Here’s an unflattering portrait of government red tape:
An industry analysis of government data shows that the Pennsylvania Department of Environmental Protection’s Pittsburgh regional office takes more than 200 days to process erosion control permits for shale gas drillers.
That happens to be up from the average of 139 days in 2015.
DEP blames staff turnover, staffing shortages and greater scrutiny of permit applications, reports The Associated Press.
No matter the rationale — real or an excuse — government should facilitate growth, not retard it.
The Trump administration’s executive order relaxing Obama administration regulations on coal-fired power plants is being billed in some quarters as the way to revive the region’s coal mining industry, if not the economy itself.
But while reversing any government regulation that seeks to command the economy in pursuit of social goals is laudable, the simple fact remains that market forces likely will preclude any rush to return to coal as the power-generating source of choice.
The bottom line is that natural gas-fired power plants are more economical, for operators and consumers. You can thank the nation’s shale gas fracking revolution for the shift and the glut of product, one that has become both a boon and a bane to the shale gas industry.
Some question whether it was the Obama administration’s quest to kill King Coal that set the stage for the rise of natural gas. Most assuredly, it played some role. Energy providers had to satisfy shareholders as government regulations changed the landscape.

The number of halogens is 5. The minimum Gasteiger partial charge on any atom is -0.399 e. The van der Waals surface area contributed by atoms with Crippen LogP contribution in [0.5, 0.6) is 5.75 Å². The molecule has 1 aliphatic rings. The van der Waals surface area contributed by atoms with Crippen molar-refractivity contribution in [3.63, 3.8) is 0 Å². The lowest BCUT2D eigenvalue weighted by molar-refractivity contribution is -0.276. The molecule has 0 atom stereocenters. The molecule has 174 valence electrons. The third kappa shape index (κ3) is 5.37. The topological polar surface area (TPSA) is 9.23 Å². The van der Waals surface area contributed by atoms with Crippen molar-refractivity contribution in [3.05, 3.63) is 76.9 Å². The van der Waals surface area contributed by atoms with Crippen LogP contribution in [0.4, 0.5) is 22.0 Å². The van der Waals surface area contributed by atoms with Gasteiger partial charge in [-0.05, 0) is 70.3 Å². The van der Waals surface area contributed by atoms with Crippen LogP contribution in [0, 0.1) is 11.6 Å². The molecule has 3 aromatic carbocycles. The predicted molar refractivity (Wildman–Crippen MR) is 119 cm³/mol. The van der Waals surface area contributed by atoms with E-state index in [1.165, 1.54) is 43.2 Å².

But the simple fact of the matter is that the shale gas revolution would have precipitated marketplace changes anyway. And if the yoke of government can be loosened, that revolution has an ever better chance of continuing.
For, indeed, and as social commentator Herbert Spencer reminded in the 19th century:
“Liberty … is to be measured, not by the nature of the governmental machinery he lives under … but by the relative paucity of the restraints it imposes on him.”
PublicSource offers some interesting salary and employment statistics about Allegheny County, based on county statistics. To wit:
Total 2016 compensation to Allegheny County’s 6,928 government employees was $301.9 million.
That included $25.2 million in overtime, paced by employees of the county police and of the sheriff’s department.
It also included more than $697,000 in bonuses.
Factoring in overtime, 471 people were paid more money than county Chief Executive Rich Fitzgerald, who was paid $90,124 last year.
While Allegheny County’s median household income is just over $53,000, the median salary of all county workers (meaning half earn more and half earn less) was just over $42,000.
Fifty-one percent of county employees are women. Forty-nine percent are men.
Eighty percent are white. Twenty percent are minorities.
Finally, and considering Greater Pittsburgh’s population malaise, as reported by the U.S. Census Bureau, this most apropos quote from the Jane Jacobs classic “The Economy of Cities”:
“Artificial symptoms of prosperity, or a ‘good image’ do not revitalize a city, but only explicit economic growth processes for which there are no substitutes.”
Read that thrice. And recall it the next time, and the times after that, you are expected to believe otherwise.
Colin McNickle is a senior fellow and media specialist at the Allegheny Institute for Public Policy (email@example.com